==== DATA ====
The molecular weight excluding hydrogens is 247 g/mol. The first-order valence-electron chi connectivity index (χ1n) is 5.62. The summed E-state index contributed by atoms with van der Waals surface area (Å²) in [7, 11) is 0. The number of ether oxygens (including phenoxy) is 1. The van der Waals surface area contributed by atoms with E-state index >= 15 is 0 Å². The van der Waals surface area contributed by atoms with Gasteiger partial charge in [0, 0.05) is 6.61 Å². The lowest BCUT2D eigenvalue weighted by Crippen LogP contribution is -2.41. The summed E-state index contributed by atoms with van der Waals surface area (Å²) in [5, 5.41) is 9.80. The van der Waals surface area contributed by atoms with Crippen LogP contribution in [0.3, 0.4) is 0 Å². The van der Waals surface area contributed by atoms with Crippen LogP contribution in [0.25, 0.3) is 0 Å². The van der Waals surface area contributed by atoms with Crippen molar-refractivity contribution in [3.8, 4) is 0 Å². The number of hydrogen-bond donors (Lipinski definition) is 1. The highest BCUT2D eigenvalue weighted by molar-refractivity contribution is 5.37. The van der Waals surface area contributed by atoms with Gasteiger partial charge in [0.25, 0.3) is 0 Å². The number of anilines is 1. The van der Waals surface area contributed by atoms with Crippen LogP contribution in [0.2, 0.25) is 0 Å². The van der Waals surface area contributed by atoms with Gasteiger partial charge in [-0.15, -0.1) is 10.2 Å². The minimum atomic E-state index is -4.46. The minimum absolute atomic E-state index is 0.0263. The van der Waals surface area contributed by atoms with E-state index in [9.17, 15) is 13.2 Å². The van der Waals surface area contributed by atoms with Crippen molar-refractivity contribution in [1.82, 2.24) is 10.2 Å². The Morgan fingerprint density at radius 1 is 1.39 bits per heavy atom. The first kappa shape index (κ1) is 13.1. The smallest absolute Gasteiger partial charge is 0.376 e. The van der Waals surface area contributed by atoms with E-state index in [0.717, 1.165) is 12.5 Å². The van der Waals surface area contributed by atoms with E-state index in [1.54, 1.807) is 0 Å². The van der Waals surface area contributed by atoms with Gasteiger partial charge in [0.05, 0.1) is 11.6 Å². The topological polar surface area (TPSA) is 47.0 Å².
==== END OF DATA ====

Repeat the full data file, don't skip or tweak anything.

The molecular weight excluding hydrogens is 247 g/mol. The first-order valence-electron chi connectivity index (χ1n) is 5.62. The summed E-state index contributed by atoms with van der Waals surface area (Å²) in [7, 11) is 0. The number of ether oxygens (including phenoxy) is 1. The van der Waals surface area contributed by atoms with E-state index >= 15 is 0 Å². The van der Waals surface area contributed by atoms with Gasteiger partial charge in [0, 0.05) is 6.61 Å². The lowest BCUT2D eigenvalue weighted by Crippen LogP contribution is -2.41. The summed E-state index contributed by atoms with van der Waals surface area (Å²) in [5, 5.41) is 9.80. The van der Waals surface area contributed by atoms with Crippen LogP contribution in [0.3, 0.4) is 0 Å². The van der Waals surface area contributed by atoms with Crippen LogP contribution in [0.25, 0.3) is 0 Å². The van der Waals surface area contributed by atoms with Crippen molar-refractivity contribution in [3.8, 4) is 0 Å². The number of hydrogen-bond donors (Lipinski definition) is 1. The highest BCUT2D eigenvalue weighted by molar-refractivity contribution is 5.37. The van der Waals surface area contributed by atoms with Gasteiger partial charge in [0.25, 0.3) is 0 Å². The number of anilines is 1. The van der Waals surface area contributed by atoms with Crippen LogP contribution in [0.2, 0.25) is 0 Å². The van der Waals surface area contributed by atoms with Gasteiger partial charge in [-0.15, -0.1) is 10.2 Å². The minimum atomic E-state index is -4.46. The minimum absolute atomic E-state index is 0.0263. The van der Waals surface area contributed by atoms with E-state index in [9.17, 15) is 13.2 Å². The van der Waals surface area contributed by atoms with Crippen molar-refractivity contribution in [1.82, 2.24) is 10.2 Å². The Morgan fingerprint density at radius 1 is 1.39 bits per heavy atom. The first kappa shape index (κ1) is 13.1. The smallest absolute Gasteiger partial charge is 0.376 e. The van der Waals surface area contributed by atoms with E-state index in [0.717, 1.165) is 12.5 Å². The van der Waals surface area contributed by atoms with E-state index in [1.54, 1.807) is 0 Å². The van der Waals surface area contributed by atoms with Gasteiger partial charge in [0.05, 0.1) is 11.6 Å². The topological polar surface area (TPSA) is 47.0 Å².